Knowing you have full coverage from your travel insurance can give you peace of mind whilst enjoying your holiday. But when you need to claim, the last thing you want to hear is that your insurance excess is greater than your loss.
Most of us buy travel insurance without paying too much attention to the excess costs, we are much more interested in ensuring we are covered for all we need. In this article, we will guide you through all you need to know about excess, what to look out for and how to ensure you are covered on your terms.
What is travel insurance excess?
Insurance excess is the amount of money you will have to pay the insurance firm whenever you submit a claim and can be seen as a deductible which will apply to all or some of your policy.
It might seem like something ridiculous for an insurance company to add since you are already paying for your policy, but it can save you money on your premium. This is due to excess shifting some of the risks from the insurer back to you.
How does excess affect my insurance premium?
Excesses are added to insurance policies as an offset to the premium you pay upfront. If you have a high excess, you tend to pay a lot less on your premium. This can be a great way to save if you tend to go on a lot of short breaks or business trips, as there is a lower risk of you having to claim.
However, if you are going on a hiking or skiing trip, the chances of an injury and needing to claim become much higher. In this scenario, a high excess will only cause you an unnecessary headache, so it’s probably more beneficial to choose a policy without an excess.
When do I have to pay an excess?
Travel insurance excess is generally calculated per incident as well as per item on your policy. For example, if you have your bag stolen with a wallet in it, you will claim one incident with two items for baggage and money.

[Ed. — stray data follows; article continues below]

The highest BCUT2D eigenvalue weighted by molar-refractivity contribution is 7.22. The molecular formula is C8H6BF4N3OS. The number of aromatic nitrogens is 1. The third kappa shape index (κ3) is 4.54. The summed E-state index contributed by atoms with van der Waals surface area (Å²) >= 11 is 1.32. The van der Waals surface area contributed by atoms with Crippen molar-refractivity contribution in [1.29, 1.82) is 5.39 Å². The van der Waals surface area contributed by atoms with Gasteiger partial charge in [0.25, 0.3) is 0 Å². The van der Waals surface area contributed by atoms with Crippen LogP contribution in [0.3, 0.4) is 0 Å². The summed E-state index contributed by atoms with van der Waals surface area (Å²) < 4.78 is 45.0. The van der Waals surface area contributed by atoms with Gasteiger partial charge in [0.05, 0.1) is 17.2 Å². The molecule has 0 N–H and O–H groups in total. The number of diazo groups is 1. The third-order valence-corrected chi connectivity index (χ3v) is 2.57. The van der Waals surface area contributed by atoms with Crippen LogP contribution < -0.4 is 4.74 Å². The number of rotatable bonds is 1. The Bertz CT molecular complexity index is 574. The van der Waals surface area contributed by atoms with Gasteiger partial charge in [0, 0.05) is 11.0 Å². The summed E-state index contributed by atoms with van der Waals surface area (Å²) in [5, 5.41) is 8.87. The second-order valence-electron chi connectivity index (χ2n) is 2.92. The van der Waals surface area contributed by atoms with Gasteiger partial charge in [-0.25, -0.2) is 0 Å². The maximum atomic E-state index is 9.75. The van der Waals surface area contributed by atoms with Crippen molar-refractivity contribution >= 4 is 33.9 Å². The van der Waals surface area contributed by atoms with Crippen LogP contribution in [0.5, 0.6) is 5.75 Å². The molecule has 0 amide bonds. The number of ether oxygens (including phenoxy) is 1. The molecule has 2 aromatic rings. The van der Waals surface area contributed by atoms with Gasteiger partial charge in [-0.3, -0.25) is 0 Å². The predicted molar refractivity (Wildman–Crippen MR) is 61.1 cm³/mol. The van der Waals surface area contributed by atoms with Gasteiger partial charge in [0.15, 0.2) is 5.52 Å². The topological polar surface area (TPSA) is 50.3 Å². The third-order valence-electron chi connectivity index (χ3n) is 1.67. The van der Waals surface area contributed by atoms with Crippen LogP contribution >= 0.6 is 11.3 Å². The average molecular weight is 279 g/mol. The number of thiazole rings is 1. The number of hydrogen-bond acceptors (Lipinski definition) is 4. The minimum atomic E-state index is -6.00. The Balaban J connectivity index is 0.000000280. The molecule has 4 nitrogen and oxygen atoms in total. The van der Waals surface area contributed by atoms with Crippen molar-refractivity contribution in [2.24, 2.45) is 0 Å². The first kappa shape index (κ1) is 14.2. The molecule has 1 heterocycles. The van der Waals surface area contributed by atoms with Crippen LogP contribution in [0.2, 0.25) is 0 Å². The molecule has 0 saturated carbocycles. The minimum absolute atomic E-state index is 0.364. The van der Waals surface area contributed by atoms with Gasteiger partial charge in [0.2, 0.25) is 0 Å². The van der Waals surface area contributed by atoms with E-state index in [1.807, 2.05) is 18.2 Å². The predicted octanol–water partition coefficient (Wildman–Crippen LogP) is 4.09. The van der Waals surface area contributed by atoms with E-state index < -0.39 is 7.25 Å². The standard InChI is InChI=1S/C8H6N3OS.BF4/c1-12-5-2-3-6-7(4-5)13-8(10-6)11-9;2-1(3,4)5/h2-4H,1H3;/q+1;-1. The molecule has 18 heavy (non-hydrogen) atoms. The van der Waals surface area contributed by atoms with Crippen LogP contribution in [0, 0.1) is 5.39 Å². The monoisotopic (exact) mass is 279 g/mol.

In all likelihood, you will have no excess on the medical insurance bit of your policy, but have to pay excess for situations like losing your baggage, missing a flight and having accommodation cancelled.
It’s important that you go through your policy in detail and decide if the package you are looking to buy suits your needs.
Also be aware that the excess on items may differ for each person added on the policy, given their age and health. Excess can also be payable per person when claiming for an incident which involved everyone covered.
Can I control the amount of excess I pay?
Insurance companies will offer you different available upgrade packages which cover you for different scenarios. A higher cover policy will be more expensive upfront but will allow for lower excess on certain items. On the other hand, if you would like to pay less initially, you can pay voluntary excess on certain policy items to directly drive down your premium.
When making a final decision, take a moment to calculate whether or not your excess will be more than the item you are insuring. For example, if you estimate your luggage at £100 and your excess for claiming baggage loss is £40, then you will only be receiving £60 back from the insurance.
Or, if you’re travelling for £39 on a special flight deal and your excess for flight cancellation is £30 then you will only receive back £9.
Travel insurance excesses - summary
Based on the above factors, we have created the following guide to help you decide on your next travel insurance, based on their excess:
- Determine the risk involved with your travel. If you have a high risk - go for lower or no excess policies with a higher premium. If you have a low risk - find a lower premium option which includes excess on certain items.
- Determine which items on your policy include extra excess and make a list of them.
- For each item on the list, determine if the excess is within a reasonable limit based on your travel and expenses.
- Lastly, always read the fine print of your policy. Make sure you know exactly in what scenarios you are not covered and whether your excess is payable upfront or deducted from your pay-out.
Be travel savvy and don’t get caught off guard by knowing and fully understanding your policy.